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Change is the One Constant

By Lauren Robichaud
July 1, 2022

Six years ago, I sustained a traumatic brain injury that completely upended my life.

 

As I began my undergraduate college experience, I faced an array of symptoms that seemed daunting and insurmountable. I struggled with post-concussion syndrome and various other symptoms, such as sensitivity to light and sound, migraine headaches, difficulty concentrating, convergence issues in my eyes, loss of hearing, disorder of my jaw muscles, and cervical spondylosis. While facing these physical challenges, there were many times when I doubted my ability to thrive both academically and in the fast-paced accounting and finance world. Overcome with uncertainty, I began to question if accounting was even the right fit for me.

 

It wasn’t until my first cost accounting course that this uncertainty vanished. The way cost accounting immediately clicked for me was a feeling I hadn’t experienced since my injury. Recognizing my passion, I established a mentor relationship with my professor, and that gave me a space where I could speak about my passion to pursue a career in cost accounting and also about my reservations because of my injury. It was at this moment that I was introduced to the CMA® (Certified Management Accountant), the designation my professor holds. A strong advocate of mental health, my professor helped me see that anything is possible to overcome if one is driven by passion and knows when to ask for help.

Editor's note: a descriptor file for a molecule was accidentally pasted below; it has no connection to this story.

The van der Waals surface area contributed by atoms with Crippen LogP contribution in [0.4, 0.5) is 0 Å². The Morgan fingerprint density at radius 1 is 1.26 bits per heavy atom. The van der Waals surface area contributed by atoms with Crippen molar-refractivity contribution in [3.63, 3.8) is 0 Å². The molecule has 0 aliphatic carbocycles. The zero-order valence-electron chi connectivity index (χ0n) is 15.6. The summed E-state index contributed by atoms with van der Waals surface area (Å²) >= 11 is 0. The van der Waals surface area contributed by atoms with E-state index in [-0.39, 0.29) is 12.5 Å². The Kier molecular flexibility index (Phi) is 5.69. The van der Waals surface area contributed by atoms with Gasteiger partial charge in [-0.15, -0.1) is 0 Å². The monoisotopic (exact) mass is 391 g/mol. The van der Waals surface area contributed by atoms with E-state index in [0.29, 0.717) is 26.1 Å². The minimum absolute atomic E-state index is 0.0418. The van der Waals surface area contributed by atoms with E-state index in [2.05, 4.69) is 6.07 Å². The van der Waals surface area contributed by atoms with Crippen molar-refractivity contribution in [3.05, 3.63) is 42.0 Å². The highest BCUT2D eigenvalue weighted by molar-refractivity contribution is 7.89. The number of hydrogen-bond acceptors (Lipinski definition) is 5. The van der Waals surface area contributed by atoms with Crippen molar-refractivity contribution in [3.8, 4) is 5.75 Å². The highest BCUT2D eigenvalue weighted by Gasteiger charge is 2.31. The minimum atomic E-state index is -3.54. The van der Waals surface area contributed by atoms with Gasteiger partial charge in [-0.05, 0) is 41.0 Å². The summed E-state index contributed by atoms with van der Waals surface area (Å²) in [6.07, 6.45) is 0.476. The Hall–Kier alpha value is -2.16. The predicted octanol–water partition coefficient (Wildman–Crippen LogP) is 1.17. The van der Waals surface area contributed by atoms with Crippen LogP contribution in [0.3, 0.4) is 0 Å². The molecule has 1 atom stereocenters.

From that day forward, earning the CMA became a goal for me to strive toward. I joined IMA® and received the CMA Scholarship my junior year. I then planned to remain in school for a fifth year to obtain my MBA and simultaneously take both parts of the CMA. I knew that if I could obtain my CMA, I could prove to myself I was capable of anything and that my injury didn’t define me.

 

With much hard work and determination, I achieved my goals and more. I was named valedictorian of my graduating college class and received my MBA in accounting. After working closely with my professor to fashion my MBA experience around preparing for the CMA exam—the program was traditionally catered toward those pursuing the CPA (Certified Public Accountant)—I was able to study for and pass both parts of the CMA exam on my first attempt. Now I just need to fulfill the professional experience requirement for the certification.

 

Although I still have several symptoms, I believe my injury has taught me to be flexible, to not be afraid to rely on others, and to be willing to verbalize my goals and the tools and support I need to achieve them. Change is the one constant in the business world, and I believe the adversity I have faced coupled with the skills and knowledge I have obtained by way of the CMA will be instrumental in my future success.

 

Lauren Robichaud currently works as a financial accountant at a large U.S. retailer. She also is an IMA member. You can reach her at laurenrobi18@gmail.com.
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